Q&A with Maternity Nurse, Cynthia Logsdon interviews Cynthia Logsdon, a professor at the University of Louisville School of Nursing and the Associate Chief of Nursing Research at the University of Louisville Hospital. Her research focus is on maternal mental health, particularly among adolescent mothers. Below she talks about maternity nursing and what you can expect in the role.

Q: What is your current position?

I'm a professor at the School of Nursing at the University of Louisville, and I'm also Associate Chief of Nursing Research at the University of Louisville Hospital. I practice as a women's health nurse practitioner in a private practice one day a week as well.

Q: What is a maternity nurse as opposed to a women's health nurse?

A women's health nurse cares for women throughout the life span whether caring for patients who are ill or doing health promotion. [Maternity nurses care for women during pregnancy as well help new mothers adjust to caring for their newborns, among other duties].

Q: How did you get started in women's health nursing?

From a very early age, I knew I wanted to be a maternity nurse. In high school, I was a candy striper and volunteered at a hospital. I was very impressed with mothering in general and the way mothers nurtured their children. I started college and got a Bachelor of Science in nursing. I volunteered to assist someone who was teaching parenting classes, before ever having my first maternity nursing course. After I graduated college, I went immediately to a master's program in maternity nursing.

Q: What is your average day like at work?

I practice in a number of advanced nursing roles. I serve as a nurse researcher, conducting research with adolescent mothers with symptoms of depression. I also advise other hospital researchers, practice as a women's health nurse practitioner, counsel women on their exercise habits and nutrition, and usually teach as well.

Q: Are there any specific personality traits that work well in this career?

The cool thing about maternity nursing and women's health nursing is it's very diverse and will accommodate all sorts of personality types and education levels. For example, we have neonatal intensive care and labor and delivery, which will appeal to people who like an adrenaline rush and quick-paced nursing. We have prenatal areas which will appeal to nurses that prefer a slower pace and are looking for more of an opportunity to get to know patients. We have in-patient nursing and community nursing as well.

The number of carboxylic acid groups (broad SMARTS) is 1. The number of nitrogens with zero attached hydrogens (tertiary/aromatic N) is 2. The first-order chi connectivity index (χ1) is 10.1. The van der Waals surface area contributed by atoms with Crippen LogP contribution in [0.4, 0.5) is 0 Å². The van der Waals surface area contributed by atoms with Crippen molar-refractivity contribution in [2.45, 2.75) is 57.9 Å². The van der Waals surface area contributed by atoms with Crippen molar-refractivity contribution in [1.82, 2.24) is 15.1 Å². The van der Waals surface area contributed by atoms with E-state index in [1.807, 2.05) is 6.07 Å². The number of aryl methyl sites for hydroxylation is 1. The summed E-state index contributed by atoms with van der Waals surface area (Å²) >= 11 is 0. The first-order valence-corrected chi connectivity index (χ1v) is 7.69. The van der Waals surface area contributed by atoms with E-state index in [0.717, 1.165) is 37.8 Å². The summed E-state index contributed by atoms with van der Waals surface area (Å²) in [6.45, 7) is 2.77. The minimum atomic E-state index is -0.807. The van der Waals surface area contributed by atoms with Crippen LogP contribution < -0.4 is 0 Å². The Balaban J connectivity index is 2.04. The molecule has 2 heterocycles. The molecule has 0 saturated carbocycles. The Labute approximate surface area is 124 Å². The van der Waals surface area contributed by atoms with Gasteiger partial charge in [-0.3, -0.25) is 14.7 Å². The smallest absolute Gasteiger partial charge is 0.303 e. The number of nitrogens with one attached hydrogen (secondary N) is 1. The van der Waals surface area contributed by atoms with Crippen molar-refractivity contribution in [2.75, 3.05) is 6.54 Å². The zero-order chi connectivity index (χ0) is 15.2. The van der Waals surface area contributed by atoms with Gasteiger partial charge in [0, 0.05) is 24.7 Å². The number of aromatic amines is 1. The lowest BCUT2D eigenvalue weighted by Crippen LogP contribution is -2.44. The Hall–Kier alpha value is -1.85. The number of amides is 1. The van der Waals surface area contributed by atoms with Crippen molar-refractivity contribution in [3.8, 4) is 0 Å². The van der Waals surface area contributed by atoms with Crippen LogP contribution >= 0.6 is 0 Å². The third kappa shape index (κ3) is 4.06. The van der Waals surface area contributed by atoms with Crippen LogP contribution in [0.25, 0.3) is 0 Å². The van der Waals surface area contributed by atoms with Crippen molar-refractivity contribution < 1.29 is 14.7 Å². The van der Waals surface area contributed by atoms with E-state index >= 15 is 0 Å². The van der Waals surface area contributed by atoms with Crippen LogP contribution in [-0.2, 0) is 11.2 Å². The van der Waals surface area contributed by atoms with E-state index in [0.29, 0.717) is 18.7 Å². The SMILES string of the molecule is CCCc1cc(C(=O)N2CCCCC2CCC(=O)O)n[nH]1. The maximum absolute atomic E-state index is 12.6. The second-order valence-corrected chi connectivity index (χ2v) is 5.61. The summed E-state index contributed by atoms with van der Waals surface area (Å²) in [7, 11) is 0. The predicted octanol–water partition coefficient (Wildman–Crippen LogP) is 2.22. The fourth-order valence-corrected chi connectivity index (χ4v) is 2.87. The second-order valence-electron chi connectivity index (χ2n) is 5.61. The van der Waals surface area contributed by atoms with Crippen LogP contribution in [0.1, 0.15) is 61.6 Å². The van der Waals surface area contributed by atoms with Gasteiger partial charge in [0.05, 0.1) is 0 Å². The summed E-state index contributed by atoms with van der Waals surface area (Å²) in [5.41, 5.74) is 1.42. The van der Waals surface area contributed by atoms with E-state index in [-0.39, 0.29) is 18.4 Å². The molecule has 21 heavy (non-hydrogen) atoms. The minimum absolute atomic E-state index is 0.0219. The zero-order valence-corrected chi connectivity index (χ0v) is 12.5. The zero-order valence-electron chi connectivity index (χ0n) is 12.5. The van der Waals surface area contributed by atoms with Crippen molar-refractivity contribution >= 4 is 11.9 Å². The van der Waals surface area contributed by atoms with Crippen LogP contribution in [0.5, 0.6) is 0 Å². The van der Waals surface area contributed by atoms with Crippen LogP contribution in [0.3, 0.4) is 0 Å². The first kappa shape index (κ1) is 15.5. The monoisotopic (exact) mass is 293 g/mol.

Q: What are some of the challenges in this area of nursing?

I live in a state in which smoking and obesity are problems for the population. We have a higher teen pregnancy rate than usual. We also have an increasing number of immigrant women and due to the economy, a growing number of uninsured or under-insured women. Addressing the needs of all those populations can be a challenge.

Q: What kind of changes have there been in women's health nursing in the last few years?

The physician-nurse relationship is very different than it used to be. The science is different and the way we care for patients is different. We treat women in the hospital for less time than we used to. Everything we need to teach women about self-care and the care of an infant, we must do in a very short period of time. We learn more and more all the time about what we need to do to help women adjust to being mothers.

When I was in nursing school, I remember that premature babies younger than 28 weeks did not live. That is constantly evolving. Premature babies are surviving at a younger age. Some of the same populations, though, continue to be high-risk and at-risk for having premature babies.

We do a better job now with teaching our nursing students how to communicate, so they're not so intimidated when they communicate with other health professionals.

Q: What do you see for the future of women's health nursing?

I think we will develop more and more evidence-based practice guidelines, so that our entire nursing practice will be based upon evidence. We don't just do things because that's the way it's always been done or because it's tradition. It's possible that we'll see evolving roles for nurses. Technology will continue to play an increasing role in nursing as well. Being tech savvy will be important for patient education and care in general.

It will also be important to understand the increasing diversity of the population that we serve. We need to understand the cultural backgrounds and values that people are coming from and embrace that. Those are core values and skills that students will need to bring to the table now, and that will be important for many years to come.

Q: What are the advantages of obtaining a graduate level degree?

There are different opportunities that are available with an advanced degree. I was prepared to teach and to be a maternity clinical nurse specialist. I needed further education and went into a PhD program. It opened a whole new group of opportunities. I was prepared as a nurse researcher. I create the research that evidence based practice can be based on.

Q: Any other recommendations for aspiring women's health nurses?

Look widely. Women's health nursing accommodates most every personality type, and nurses at every stage of the life cycle. There are unlimited opportunities to promote the health of women, children and families.